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Do you have a dog training or equipment question?
Leerburg's Q&A database has 3321 entries from multiple categories.

 

Categories: Crate Training , Pack Structure , Rescue Dogs

Q. We have a rescue dog that becomes very anxious & fearful when we are going to put her in a crate, do you have any suggestions?
Hello,

My wife and I bought and have watched the basic obedience video, on recommendation from a previous trainer, and absolutely love it. We noticed a number of little problems with our own behavior and have since begun implementing the techniques.

I was hoping I could get a little advice on the place command. We have a rescue dog (4 or 5) which we have been crating since she came home.

She has always shown strong anxiety while in the crate. She tore her way out of one, and will not go into it voluntarily when a person is in the room. We feed her in her crate regularly, and throw occasional treats into her crate so she can associate the crate with good. But she will still not enter her crate regularly when instructed to do so. In the past she has obeyed the command and we believe she understands it, but it seems her fear of being put into her crate overpowers her drive for food. We are wondering if you have any suggestions. WE have experimented with moving her crate into a different room to change the context which sort of helps, but she still becomes very anxious and fearful when she knows she will be put in her crate at bed-time or when we leave.

Thank you for all your help.

A. Here is an article about dogs that break out of crates. We also have a Q&A section on separation anxiety that may help you

Personally, I'd physically place the dog in the crate if I needed to. You don't mention how long you've had the dog, but we always start new adult dogs in our home with our groundwork program. I'd also recommend Pack Structure for the Family Pet

We also offer an online course and DVD titled "From the Rescue to the Home" that also addresses common issues with bringing a rescue dog home.

Cindy Rhodes

  Response:

Cindy, Thank you for responding so quickly. After I emailed you I came across these articles and I have learned a lot about the mistakes we made when we first brought her in. We have had her for almost 8 months now and she has developed a number of bad associations I wish I could take back. For example when I get her martingale to take her to her kennel she will almost always hides, lays down, and puts her paws in the air. Once I get her leash on her and begin walking she hops up fine and will walk with me to the crate, but she will not enter the crate of her own free will. She will sit and stick her head in but will not enter until she is either pushed in or picked up and set in. I feel by forcing her in she has learned to associate her kennel, the leash (occasionally), the room, and even us, as negatives. As challenges to her freedom or something. In reference to GW, is it ok for us to start fresh with GW even though she has been in the home for a while? Will physically putting the dog in her kennel counteract any intentional entry she may make? My wife and I thought it might be a good idea to take responsibility for training one of our dogs individually, ie. we each have "our dog" whom we are training, and the other person will act as a handler for the dog. Is that a bad idea concerning the pack structure concept? Thank you again for all your help. I have recently registered for the forum so I may not need to harass you with such questions once my request is approved.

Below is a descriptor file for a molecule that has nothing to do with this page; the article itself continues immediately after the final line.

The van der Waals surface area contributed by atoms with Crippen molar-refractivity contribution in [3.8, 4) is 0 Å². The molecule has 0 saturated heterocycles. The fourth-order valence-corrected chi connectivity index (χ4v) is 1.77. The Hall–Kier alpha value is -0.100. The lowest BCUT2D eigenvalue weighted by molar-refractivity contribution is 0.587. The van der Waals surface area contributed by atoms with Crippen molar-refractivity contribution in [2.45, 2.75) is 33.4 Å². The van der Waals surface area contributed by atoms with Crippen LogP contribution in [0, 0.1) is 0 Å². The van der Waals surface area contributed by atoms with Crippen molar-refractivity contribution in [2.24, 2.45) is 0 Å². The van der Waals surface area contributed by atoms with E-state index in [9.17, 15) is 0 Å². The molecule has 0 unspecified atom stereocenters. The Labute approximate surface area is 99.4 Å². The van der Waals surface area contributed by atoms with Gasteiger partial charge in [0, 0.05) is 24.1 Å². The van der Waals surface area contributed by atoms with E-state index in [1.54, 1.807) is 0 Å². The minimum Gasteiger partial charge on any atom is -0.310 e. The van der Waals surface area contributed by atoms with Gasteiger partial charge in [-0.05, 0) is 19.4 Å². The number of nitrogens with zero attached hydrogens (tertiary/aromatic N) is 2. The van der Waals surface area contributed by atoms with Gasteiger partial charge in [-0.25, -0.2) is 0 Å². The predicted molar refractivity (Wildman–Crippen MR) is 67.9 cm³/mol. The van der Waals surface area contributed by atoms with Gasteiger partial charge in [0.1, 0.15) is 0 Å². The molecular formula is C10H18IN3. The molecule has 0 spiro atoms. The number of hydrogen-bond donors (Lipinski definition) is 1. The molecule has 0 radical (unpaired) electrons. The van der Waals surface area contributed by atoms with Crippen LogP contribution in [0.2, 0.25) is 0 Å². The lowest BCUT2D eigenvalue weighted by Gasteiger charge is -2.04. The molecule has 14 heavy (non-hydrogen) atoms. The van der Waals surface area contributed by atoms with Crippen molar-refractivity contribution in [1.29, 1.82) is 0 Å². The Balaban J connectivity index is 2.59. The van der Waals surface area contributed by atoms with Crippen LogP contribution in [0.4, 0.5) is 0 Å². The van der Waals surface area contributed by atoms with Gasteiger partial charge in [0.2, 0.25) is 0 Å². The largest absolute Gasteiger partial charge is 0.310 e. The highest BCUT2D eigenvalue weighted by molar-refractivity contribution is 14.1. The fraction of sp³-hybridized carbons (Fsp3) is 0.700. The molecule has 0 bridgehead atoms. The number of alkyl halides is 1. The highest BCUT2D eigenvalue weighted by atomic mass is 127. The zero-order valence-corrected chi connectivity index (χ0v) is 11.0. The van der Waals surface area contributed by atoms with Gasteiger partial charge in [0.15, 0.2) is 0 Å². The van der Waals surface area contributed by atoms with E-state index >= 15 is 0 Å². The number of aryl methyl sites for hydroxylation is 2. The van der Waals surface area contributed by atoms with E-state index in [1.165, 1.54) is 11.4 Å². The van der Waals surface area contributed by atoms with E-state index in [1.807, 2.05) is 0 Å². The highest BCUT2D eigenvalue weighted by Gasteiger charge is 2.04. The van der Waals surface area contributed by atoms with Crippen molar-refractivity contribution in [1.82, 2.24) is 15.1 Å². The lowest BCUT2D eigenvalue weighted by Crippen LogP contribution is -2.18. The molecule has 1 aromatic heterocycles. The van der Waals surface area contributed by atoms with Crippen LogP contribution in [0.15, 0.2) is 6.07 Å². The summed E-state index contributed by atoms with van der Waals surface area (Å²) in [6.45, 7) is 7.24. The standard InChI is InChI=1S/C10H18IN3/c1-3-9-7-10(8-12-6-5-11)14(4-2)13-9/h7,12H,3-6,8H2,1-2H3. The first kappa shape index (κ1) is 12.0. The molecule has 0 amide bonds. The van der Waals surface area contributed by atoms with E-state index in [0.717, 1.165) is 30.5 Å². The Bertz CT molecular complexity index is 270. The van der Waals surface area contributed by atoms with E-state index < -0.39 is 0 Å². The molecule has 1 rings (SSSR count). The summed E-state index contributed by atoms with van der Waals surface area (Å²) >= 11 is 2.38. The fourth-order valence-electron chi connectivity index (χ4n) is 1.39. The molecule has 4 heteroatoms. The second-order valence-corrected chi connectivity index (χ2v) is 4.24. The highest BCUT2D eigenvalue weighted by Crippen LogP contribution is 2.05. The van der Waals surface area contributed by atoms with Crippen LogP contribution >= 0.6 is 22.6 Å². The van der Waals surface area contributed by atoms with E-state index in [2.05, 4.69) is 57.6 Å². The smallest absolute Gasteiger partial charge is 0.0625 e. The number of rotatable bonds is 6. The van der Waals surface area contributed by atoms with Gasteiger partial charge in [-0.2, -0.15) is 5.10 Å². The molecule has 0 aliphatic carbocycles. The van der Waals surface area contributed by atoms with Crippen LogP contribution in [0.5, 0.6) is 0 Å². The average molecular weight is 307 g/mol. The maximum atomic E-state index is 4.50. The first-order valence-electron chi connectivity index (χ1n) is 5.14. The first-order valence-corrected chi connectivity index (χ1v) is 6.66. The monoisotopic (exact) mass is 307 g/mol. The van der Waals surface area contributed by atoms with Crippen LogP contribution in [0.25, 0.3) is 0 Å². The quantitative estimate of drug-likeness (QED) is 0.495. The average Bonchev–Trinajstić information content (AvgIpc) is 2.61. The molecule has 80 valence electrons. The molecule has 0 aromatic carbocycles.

Follow-Up Response:

Hi, It is fine to start fresh with the groundwork, whenever you need to. I have a young male dog that needs a refresher course every now and again, it's a very clear and non confrontational way to demonstrate your leadership abilities to the dog. I can't say whether putting her in the kennel will counteract intentional entry. I would only feed her in the crate from now on. If she only eats in the crate, it will increase the value of being inside in a hurry. I do this from day one with any dog I bring into our home and I've never had a dog that didn't run happily into the crate after realizing that great things happen in there (mealtime). If she doesn't want to go in to eat, then pick up the food until the next scheduled mealtime. A healthy dog won't starve itself and it's totally her choice whether to eat. I think as long as you are consistent with your handling methods, two people can do this work. If you have a hard time being consistent, it's better for the dog to be only trained and handled by one person during the learning of new skills. Cindy Rhodes
  
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